I highly recommend the Boston Tea Party ships and Museums. At the Boston Tea Party Ships & Museum, 18th-century costumed guides tell the famous story of the Boston Tea Party. You get to go on a ship replica and toss overboard some tea. As part of the tour, there are also these paintings that came to life and talked to us. Great special effects! We just could not figure out how they were doing that!
The day before the dumping of tea into the Boston harbor the citizens of Boston held a meeting in a local church. Upset about taxation by Britain without representation in parliament, people of Boston decided that they would dress up in disguise, board a British ship at night and dump all of the King’s tea into the harbor as a protest. This event was significant in the growth of the American Revolution movement. Who knows, if the citizens of Boston decided against this protest, would there be the United States of America?
4 – Boston Harbor Cruise
The Boston Harbor Cruise gives you a great view of the Harbor Islands, and a chance to enjoy the city skyline from the water. We departed from Long Wharf located in downtown near the aquarium. We saw some unique areas of Boston’s inner and outer harbors during this entertaining and educational sightseeing Boston Harbor cruise. It was incredible how many islands are out there. The harbor is beautiful and clean yet as we found out this was not always the case. Boston Harbor has undergone a tremendous clean-up. We saw the nation's oldest continuously manned lighthouse on Brewster Island. And, we saw the state of the art waste treatment plant that has helped to clean up the harbor. There are not too many times you can experience planes flying overhead and landing like you can on this cruise. It was fascinating to take pictures of planes landing at Logan Airport.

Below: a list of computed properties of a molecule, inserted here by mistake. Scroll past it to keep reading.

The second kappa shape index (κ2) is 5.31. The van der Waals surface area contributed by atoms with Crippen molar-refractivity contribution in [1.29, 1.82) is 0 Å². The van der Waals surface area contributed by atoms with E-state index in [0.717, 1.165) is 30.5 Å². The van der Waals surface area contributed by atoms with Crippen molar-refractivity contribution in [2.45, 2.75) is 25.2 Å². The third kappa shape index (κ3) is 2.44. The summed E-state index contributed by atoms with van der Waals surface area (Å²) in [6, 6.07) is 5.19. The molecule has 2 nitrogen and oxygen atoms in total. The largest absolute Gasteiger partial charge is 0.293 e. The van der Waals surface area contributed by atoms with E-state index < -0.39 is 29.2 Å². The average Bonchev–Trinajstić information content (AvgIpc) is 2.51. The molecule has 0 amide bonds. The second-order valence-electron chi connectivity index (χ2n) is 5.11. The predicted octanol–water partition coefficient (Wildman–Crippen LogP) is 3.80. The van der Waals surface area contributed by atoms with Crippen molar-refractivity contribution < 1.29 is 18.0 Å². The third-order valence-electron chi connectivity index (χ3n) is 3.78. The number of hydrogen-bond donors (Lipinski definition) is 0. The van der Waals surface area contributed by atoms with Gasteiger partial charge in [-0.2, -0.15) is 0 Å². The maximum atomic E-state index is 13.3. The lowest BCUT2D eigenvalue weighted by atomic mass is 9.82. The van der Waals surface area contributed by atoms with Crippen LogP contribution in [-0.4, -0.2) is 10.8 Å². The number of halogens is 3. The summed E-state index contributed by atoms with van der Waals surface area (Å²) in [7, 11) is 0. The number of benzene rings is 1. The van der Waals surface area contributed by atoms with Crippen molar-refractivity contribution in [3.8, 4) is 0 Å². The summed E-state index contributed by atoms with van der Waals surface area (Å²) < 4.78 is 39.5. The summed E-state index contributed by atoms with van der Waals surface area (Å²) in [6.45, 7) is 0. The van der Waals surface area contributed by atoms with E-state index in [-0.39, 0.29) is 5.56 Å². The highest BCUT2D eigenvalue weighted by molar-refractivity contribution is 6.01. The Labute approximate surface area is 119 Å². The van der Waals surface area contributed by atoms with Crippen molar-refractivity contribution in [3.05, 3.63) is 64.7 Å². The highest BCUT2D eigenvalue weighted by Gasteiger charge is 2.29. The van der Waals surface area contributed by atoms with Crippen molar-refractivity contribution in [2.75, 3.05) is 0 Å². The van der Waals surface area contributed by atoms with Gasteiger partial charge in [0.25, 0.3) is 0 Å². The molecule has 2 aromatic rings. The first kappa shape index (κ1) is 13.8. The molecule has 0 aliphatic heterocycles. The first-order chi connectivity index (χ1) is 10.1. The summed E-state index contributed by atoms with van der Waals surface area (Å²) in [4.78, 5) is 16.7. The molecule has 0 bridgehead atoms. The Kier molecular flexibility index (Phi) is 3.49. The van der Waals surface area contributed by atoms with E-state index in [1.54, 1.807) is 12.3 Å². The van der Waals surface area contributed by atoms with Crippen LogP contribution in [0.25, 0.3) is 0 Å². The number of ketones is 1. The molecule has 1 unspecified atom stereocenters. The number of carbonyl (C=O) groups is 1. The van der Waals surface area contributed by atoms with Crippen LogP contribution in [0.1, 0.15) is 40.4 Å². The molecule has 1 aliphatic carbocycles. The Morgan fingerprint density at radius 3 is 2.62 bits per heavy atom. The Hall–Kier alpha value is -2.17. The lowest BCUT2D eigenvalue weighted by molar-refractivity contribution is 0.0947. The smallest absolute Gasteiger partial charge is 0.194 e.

5 – Beacon Hill